I’d heard good things before heading to my first 2000 Trees Festival last weekend with ‘chilled,’ ‘a really cool vibe’ and ‘a great lineup’ among the superlatives that had been mentioned, and I certainly wasn’t disappointed.
Due to work commitments I was only able to head down to the three-day festival for the start of day two, Friday, but made up for it by seeing a plethora of great bands over the weekend.
I’ll begin my two-part review of the festival by looking at the events of Friday, and then have some more reflections of some of my own personal highlights throughout the week.
I arrived at the site in the beautiful leafy, and thankfully sunny, surroundings of Withington, around 8 miles outside of Cheltenham in the heart of the Cotswolds. And the chilled vibe I’d heard plenty about was apparent from the start, as I walked up to the entrance expecting long queues only to wander straight into the heart of the event, then made my way to pickup my wristband and setup camp.
I headed straight out to explore and get my bearings around the intimate site, which is a mere two to three minute walk between all stages. Wandering down from The Cave stage towards the Main Stage I came across my first act of the day, as a solo artist was playing an acoustic version of Top Gear classic Danger Zone. I took a pew on the grass outside the entrance to Camp Reuben and enjoyed a fun acoustic set from the chap, Mike Barham, that included Tenacious D’s Tribute mashed up with Foo Fighters’ Pretender, followed by a fun acoustic set from Wimbledon singer/songwriter Chloe Leigh and her band.
It was then time for the big stages to kick off, so I headed up to see the excellent Weirds open up The Axiom stage in style. Immediately up next it was on to see one of my favourite new bands wars open up The Cave, and they opened it superbly with their superb contrasts between the big heavy screams of Rob Vicars (who was also the first person I bumped into on my way into the festival) and melodic choruses. These two first bands got my weekend of music off to the perfect start, but there was much more to come.
Next up I moved down to the Main Stage to see the start of Bath rockers Decade, which took the heaviness down a notch or two but was fully enjoyable punkiness that kind of reminded me of The Music with frontman Alex Sears’ almost Liam Gallagher-esque delivery particularly engaging.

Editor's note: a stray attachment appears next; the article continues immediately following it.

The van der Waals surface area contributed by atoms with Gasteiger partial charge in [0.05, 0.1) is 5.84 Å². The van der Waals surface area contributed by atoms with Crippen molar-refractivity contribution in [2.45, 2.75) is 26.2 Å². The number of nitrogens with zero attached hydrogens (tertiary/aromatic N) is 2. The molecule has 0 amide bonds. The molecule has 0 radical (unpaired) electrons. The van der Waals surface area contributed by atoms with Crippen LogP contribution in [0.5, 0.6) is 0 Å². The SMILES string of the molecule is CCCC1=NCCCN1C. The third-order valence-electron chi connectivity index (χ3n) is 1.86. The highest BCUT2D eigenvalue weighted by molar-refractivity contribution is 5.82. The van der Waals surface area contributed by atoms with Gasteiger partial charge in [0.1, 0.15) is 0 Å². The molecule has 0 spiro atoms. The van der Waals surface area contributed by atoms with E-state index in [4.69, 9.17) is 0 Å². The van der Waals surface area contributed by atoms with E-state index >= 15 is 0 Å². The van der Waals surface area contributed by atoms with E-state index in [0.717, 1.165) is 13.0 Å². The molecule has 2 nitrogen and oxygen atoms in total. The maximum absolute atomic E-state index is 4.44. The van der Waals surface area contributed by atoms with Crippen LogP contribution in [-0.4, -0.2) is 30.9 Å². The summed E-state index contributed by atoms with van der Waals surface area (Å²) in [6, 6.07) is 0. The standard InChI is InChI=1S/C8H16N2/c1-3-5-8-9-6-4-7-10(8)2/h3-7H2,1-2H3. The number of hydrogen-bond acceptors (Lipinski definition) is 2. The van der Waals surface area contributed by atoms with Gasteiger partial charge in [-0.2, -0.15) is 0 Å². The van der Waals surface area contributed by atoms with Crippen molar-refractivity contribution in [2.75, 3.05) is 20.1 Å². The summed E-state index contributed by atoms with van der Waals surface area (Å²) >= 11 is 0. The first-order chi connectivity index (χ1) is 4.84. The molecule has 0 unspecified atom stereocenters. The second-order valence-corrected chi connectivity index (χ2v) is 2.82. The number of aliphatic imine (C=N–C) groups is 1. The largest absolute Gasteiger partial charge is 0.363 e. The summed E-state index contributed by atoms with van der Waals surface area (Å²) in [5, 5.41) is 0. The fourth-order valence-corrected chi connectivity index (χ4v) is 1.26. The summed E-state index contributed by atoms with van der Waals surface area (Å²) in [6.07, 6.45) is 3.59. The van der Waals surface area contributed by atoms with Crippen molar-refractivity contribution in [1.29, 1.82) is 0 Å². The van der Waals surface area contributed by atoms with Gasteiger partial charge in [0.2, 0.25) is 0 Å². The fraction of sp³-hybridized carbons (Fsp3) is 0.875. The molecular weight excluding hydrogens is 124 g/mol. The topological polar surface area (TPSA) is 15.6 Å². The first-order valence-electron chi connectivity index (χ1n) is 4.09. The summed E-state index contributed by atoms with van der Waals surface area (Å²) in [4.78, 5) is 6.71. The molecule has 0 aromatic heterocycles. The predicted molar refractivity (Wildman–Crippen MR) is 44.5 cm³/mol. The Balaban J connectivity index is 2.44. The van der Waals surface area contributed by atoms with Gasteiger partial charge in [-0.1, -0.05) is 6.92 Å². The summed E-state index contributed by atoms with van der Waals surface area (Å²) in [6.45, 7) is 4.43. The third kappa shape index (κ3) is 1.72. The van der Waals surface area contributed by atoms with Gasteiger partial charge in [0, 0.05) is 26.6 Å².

That was followed by one of my highlights of the first day of 2000 Trees, a band I’d heard good things about but never quite gotten around to listening to, SHVPES. The Birmingham quintet put on a really enjoyable, extremely diverse set that combined huge screamed vocals with almost rap-rock, including the big track Two Minutes of Hate, which they told the crowd was ‘about Press To Meco’s sex life.’ If you haven’t seen them live, then these guys are absolutely a band to watch out for.
After a brief trip over to The Axiom, I remained in The Cave for a while longer for two really hard hitting bands. Firstly, I was blown away by the power and raw brilliance of Belgian trio Brutus, whose big rocky sound was led by the huge vocals of drummer Stefanie. The highlights were a fantastic, high-energy rendition of the lively romp that is All Along, while the equally fast-paced Drive was a huge cloud pleaser with its wild vocals and driving drums. How she sings while drumming that well I have no idea.
They were followed on stage by the mighty Employed To Serve, who put in their bid for being the heaviest band on show. They were one of the few bands seemingly frustrated by a lack of movement from a fairly moshy crowd, and put on a blitzing show that you couldn’t help but jump along to.
It was time to bring the heaviness down a little, so I headed back down to the Main Stage to catch a bit of faux Irish rock from the entertaining Skinny Lister. Then moved back up to The Axiom to see Dave Hause & The Mermaid. I reviewed their excellent album back in February, and was pleased to see hear plenty of these great singalong rock’n’roll tracks on show, with the most fun being the awesome Dirty Fucker and the super catchy The Mermaid.
Hause and co were one of the most entertaining bands of the day, with great audience participation and generally really fun to watch from close quarters.
I then made the short walk back to The Cave for a band I was really excited to see for the first time, Deaf Havana. However, they were one of the few that I was disappointed with as, despite asking fans to vote for the setlist on Facebook, when they came to play the older songs they didn’t quite have the rocky goodness I remember from the likes of Friends Like These.
We were getting towards the finale of Friday night, and I headed back down to the Main Stage to see the mighty, if a little crazy, Frank Carter & The Rattlesnakes. They were good fun and Carter was big on audience engagement, seemingly particularly keen on making sure everyone in the crowd was safe and secure.
The evening was brought to an end on the Main Stage by headliners Nothing But Thieves, who I’ve not listened to a lot of before but were energetic and punky as evidenced by the fun Amsterdam and singalong Trip Switch.
An added treat at the end of the evening was a return to the yellow and red tent in Camp Reuben to see Press To Meco perform acoustic renditions of a few of their tracks. And that was followed by a return to The Cave to rock out in a Silent Disco which, if you haven’t experienced before then you must. It’s kind of odd and surreal, but really fun. I have distinct memories of, admittedly rather drunkenly, moshing and screaming along to System Of A Down at the top of my voice to the amusement of people nearby that didn’t have their headphones on.
More to come later this week, but this was a superb opening day to my 2000 Trees experience that was matched by an equally good Saturday…